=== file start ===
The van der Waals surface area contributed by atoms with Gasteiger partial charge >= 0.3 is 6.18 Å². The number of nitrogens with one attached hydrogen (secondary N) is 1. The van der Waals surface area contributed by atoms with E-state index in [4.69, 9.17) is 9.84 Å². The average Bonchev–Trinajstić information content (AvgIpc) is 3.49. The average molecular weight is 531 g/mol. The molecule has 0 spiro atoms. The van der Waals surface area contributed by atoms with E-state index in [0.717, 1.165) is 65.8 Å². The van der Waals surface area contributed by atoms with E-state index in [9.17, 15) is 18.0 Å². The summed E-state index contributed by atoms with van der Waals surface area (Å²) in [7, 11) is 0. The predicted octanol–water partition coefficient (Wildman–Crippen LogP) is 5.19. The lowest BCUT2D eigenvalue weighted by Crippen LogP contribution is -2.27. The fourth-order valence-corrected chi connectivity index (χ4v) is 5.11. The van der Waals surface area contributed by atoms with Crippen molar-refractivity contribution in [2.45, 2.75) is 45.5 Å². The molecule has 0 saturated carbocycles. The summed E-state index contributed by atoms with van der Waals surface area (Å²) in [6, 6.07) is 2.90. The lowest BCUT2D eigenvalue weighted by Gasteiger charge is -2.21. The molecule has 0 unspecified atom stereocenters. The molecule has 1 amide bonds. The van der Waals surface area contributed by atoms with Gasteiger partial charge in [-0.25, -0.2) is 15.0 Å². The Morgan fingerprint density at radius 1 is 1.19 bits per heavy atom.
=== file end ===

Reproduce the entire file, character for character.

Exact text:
The van der Waals surface area contributed by atoms with Gasteiger partial charge >= 0.3 is 6.18 Å². The number of nitrogens with one attached hydrogen (secondary N) is 1. The van der Waals surface area contributed by atoms with E-state index in [4.69, 9.17) is 9.84 Å². The average Bonchev–Trinajstić information content (AvgIpc) is 3.49. The average molecular weight is 531 g/mol. The molecule has 0 spiro atoms. The van der Waals surface area contributed by atoms with E-state index in [0.717, 1.165) is 65.8 Å². The van der Waals surface area contributed by atoms with E-state index in [9.17, 15) is 18.0 Å². The summed E-state index contributed by atoms with van der Waals surface area (Å²) in [7, 11) is 0. The predicted octanol–water partition coefficient (Wildman–Crippen LogP) is 5.19. The lowest BCUT2D eigenvalue weighted by Crippen LogP contribution is -2.27. The fourth-order valence-corrected chi connectivity index (χ4v) is 5.11. The van der Waals surface area contributed by atoms with Crippen molar-refractivity contribution in [2.45, 2.75) is 45.5 Å². The molecule has 0 saturated carbocycles. The summed E-state index contributed by atoms with van der Waals surface area (Å²) in [6, 6.07) is 2.90. The lowest BCUT2D eigenvalue weighted by Gasteiger charge is -2.21. The molecule has 0 unspecified atom stereocenters. The molecule has 1 amide bonds. The van der Waals surface area contributed by atoms with Gasteiger partial charge in [-0.25, -0.2) is 15.0 Å². The Morgan fingerprint density at radius 1 is 1.19 bits per heavy atom.